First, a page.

“All of the ages of the world have not produced a greater statesman and philosopher united than Cicero.”
— John Adams, A Defence of the Constitutions of Government of the United States of America
“Did the Roman people elect us so that, having been granted so high a position, we should consider the Republic as nothing?” Cicero asked in the first of 14 speeches against the tyranny of Marcus Antonius, known to history as Mark Antony.
Together, these speeches are known as the Phillipics (or Philippicae), named after similar discourses against despotism delivered centuries earlier in Athens by Demosthenes against Philip II of Macedon (father of Alexander the Great).
On September 2, 44 B.C., Cicero returned to Rome and addressed the Senate, moved to speak boldly against the attempt by Mark Antony to take advantage of a crisis to seize unconstitutional power over Rome.
Calling themselves liberators, several senators rose up against Julius Caesar, who had declared himself dictator for life. On March 15 — the famed Ides of March — they assassinated Caesar, believing the people of Rome would cheer their act and celebrate their freedom from tyranny.
The people of Rome, stoked into anger by Mark Antony, chased the liberators out of town and praised Julius Caesar as a martyr and a god. Antony took advantage of this fervor and confusion to consolidate power.
Recognizing the danger of opposing a man who appeared to have such strong popular support, most senators meekly sidestepped their responsibility to preserve, protect, and defend the constitution of Rome.
Cicero cut short a trip to Athens to return to Rome and address the Senate, chastising them for their feckless retreat from their role as defenders of the constitution.
“You had to do something; I feel sorrow that the Roman people are beginning to think you men were afraid to live up to your position (which itself would be shameful) but because you all did so for different and individual reasons,” Cicero declared.
Fearlessly, Cicero stood in the Senate calling out the co-conspirators — not those who killed Caesar, but those who through their silence were helping Mark Antony assassinate the Roman constitution.
“You should be men who thought not about what you could do for the Republic, but what you personally ought to do,” Cicero challenged.
Cicero then goes on to recount why he returned to Rome, before even reaching Greece.
“I was fixed with such eagerness to return that no oar, no winds were swift enough to keep me from arriving in time to assure that the state might suffer no greater harm from any delay,” Cicero said.
On his way back to Rome, Cicero ran into Brutus, one of the leaders of the liberators who assassinated Caesar, and Brutus explained to his former colleague that he and his fellow assassins had been chased out of Rome by a populace primed to avenge the murder of Caesar.
Upon hearing Brutus’s story, Cicero lamented the fact that the Romans had become people addicted to entertainment and government handouts and driven to murderous rage by the death of a tyrant and of their rights as freemen.
“For pity’s sake, what is this voluntary slavery?” Cicero asked, days later during his first Philippic. He could not believe that there was no one in the Senate and so few citizens of Rome willing to “do anything” in defense of their liberty and in opposition to the autocracy established by Caesar and being perpetuated by Antony and others.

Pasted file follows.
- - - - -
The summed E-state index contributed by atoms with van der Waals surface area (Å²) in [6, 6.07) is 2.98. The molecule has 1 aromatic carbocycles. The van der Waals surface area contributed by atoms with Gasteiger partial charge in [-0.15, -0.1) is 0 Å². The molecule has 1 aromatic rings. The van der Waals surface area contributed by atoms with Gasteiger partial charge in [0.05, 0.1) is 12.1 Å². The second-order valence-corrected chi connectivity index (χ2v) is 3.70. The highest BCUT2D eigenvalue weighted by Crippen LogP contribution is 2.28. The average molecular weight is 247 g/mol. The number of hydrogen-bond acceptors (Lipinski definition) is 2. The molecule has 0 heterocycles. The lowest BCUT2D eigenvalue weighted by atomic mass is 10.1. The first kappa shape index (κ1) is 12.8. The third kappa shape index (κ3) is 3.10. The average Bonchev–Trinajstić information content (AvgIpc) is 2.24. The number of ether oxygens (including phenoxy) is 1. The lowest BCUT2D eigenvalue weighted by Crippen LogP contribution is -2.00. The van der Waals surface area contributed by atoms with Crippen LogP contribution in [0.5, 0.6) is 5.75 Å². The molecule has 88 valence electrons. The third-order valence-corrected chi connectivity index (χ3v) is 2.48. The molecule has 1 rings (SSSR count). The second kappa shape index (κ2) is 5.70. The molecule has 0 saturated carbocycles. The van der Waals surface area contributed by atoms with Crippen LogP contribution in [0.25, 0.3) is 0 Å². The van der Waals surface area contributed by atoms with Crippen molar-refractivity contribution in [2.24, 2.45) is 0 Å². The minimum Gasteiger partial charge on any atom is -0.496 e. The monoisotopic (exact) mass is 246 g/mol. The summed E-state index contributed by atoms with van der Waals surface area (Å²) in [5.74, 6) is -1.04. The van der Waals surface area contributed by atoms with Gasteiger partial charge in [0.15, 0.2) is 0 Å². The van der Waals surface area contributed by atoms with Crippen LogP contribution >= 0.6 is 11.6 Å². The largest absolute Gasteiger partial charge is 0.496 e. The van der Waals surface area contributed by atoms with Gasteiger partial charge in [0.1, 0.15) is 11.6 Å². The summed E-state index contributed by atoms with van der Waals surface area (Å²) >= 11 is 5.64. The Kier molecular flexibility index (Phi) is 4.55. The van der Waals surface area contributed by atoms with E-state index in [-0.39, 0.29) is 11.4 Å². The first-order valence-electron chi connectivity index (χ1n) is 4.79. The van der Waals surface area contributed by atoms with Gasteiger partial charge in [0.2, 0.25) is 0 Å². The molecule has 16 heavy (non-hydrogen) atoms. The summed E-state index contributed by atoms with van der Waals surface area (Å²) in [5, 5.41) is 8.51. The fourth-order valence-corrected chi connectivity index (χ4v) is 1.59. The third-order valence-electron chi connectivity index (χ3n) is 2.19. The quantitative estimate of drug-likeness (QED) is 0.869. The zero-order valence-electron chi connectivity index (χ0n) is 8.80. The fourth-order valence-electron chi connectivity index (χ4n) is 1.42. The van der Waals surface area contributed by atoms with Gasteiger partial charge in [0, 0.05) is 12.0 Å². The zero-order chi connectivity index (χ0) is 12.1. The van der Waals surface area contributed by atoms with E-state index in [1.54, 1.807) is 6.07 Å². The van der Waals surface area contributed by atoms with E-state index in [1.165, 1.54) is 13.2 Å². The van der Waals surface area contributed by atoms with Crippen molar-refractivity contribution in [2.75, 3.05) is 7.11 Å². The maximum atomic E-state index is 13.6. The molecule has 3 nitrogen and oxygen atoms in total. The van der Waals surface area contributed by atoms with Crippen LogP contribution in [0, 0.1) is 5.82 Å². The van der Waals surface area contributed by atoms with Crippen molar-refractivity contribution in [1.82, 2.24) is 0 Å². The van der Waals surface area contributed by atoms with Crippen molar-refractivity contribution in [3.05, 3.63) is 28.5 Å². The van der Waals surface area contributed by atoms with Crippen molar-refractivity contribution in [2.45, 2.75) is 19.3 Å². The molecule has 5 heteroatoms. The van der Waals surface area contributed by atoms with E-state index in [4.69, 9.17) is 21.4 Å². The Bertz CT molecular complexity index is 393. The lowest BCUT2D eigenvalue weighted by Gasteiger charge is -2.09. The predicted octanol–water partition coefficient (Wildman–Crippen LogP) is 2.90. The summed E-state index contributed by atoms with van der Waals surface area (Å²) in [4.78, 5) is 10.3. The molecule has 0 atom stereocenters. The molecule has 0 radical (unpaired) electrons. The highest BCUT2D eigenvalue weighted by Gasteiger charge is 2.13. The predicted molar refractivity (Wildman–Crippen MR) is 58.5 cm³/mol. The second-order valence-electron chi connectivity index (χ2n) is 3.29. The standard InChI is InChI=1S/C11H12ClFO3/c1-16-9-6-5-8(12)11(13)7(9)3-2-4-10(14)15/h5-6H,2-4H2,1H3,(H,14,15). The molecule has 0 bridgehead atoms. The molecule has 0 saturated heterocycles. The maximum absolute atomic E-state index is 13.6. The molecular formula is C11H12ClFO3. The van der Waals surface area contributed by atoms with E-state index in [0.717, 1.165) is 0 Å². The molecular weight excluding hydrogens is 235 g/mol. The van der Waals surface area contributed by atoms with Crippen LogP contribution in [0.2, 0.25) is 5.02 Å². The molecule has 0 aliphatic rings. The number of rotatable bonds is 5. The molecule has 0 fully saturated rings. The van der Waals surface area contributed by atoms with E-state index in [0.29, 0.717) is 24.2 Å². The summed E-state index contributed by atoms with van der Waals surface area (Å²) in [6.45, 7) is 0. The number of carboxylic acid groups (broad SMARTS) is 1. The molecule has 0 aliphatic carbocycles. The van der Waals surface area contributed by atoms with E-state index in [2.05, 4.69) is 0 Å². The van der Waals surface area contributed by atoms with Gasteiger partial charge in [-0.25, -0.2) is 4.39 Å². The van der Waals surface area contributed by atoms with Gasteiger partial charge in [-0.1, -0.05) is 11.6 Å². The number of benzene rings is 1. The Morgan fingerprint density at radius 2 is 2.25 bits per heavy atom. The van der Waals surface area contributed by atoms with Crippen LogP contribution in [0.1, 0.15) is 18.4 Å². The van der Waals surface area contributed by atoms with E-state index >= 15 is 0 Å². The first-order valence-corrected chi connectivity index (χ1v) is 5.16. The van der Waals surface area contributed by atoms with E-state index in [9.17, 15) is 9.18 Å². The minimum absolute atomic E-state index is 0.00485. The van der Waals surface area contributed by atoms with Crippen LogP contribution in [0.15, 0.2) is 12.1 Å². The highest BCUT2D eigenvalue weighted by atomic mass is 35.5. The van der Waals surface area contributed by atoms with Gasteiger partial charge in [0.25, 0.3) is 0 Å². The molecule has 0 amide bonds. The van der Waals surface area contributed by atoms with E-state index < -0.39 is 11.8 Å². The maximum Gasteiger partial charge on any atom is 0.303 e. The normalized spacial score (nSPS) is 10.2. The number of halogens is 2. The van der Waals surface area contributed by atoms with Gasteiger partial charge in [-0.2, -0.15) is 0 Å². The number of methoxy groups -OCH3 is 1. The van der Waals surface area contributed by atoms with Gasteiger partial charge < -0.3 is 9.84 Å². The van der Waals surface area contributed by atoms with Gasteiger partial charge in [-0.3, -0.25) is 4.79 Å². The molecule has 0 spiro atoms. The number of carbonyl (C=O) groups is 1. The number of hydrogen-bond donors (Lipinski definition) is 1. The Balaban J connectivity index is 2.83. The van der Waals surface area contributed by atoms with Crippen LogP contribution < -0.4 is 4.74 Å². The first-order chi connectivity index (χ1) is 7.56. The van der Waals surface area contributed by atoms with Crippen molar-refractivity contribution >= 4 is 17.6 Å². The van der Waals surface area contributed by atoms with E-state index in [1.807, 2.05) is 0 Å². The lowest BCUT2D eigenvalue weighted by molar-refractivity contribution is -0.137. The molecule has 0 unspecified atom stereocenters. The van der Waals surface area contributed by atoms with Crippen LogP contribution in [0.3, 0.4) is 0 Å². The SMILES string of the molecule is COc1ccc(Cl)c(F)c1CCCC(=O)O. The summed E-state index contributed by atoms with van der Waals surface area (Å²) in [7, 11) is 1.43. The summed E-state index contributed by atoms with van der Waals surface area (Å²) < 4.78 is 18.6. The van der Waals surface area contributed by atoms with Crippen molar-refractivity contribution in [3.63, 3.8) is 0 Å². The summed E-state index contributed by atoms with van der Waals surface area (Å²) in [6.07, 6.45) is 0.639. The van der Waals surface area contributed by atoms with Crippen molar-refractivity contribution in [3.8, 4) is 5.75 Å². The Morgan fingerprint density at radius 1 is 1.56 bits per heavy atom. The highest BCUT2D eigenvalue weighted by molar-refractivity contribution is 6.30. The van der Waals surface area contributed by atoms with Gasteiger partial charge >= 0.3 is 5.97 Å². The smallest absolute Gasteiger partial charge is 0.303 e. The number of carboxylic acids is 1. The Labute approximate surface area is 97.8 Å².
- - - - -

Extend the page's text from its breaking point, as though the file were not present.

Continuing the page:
Then, with a flourish, Cicero crescendoed to the end of his speech, calling out Mark Antony for his personal crimes against the constitution of Rome and the liberty of its people.
“Blind to glory’s true path, you think it glorious to possess by yourself more power than all others and to be feared by your fellow citizens,” Cicero asked the absent Antony.
Cicero followed that observation with a reminder of what it truly means to be a statesman.
“To be a citizen dear to all, to deserve well of the state, to be praised, courted, and loved is glorious. But to be feared and to be an object of hatred is invidious, detestable, and proof of weakness and decay,” he added.
Mark Antony, though not present to hear Cicero speak, was informed of Cicero’s assault on his character and his acts against the liberty, peace, and prosperity of the Roman people. Antony, Cicero believed, would not allow these remarks to go unchallenged. Cicero feared he would be killed by Antony or his advocates before he was able to speak again.
“Should my life be lengthened,” Cicero said at the close of his speech, anticipating Antony’s revenge for his words, “it will be lengthened not for myself, but for my fellow citizens and for the republic.”
It would be more than a month before Cicero would deliver his Second Philippic, and in that follow-up speech he would point out how because of the fraud, deceit, and force of Antony and many of those elected to protect the constitution, that the constitution was lying there on floor of the Senate, stabbed by conspirators, just as had been the body of Julius Caesar. Cicero would reveal in this speech, though, that certain members of the government intended to kill him, too. He knew that several of those would-be murderers were seated there in the Senate, squirming as they heard him call out their conspiracy.
We will follow the Philippics as we celebrate the days they were delivered. The purpose is that, as Cicero wrote, “History is the light of truth,” and by that light we might illuminate our own times and avoid walking the trail to totalitarianism walked by Rome.
Image: Cicero Denounces Catiline/Public Domain
Joe Wolverton II, J.D., is the author of the book The Real James Madison, What Degree of Madness: Madison’s Method to Make America STATES Again, and The Founders Recipe. He hosts the YouTube channel “Teacher of Liberty” and the podcast of the same name.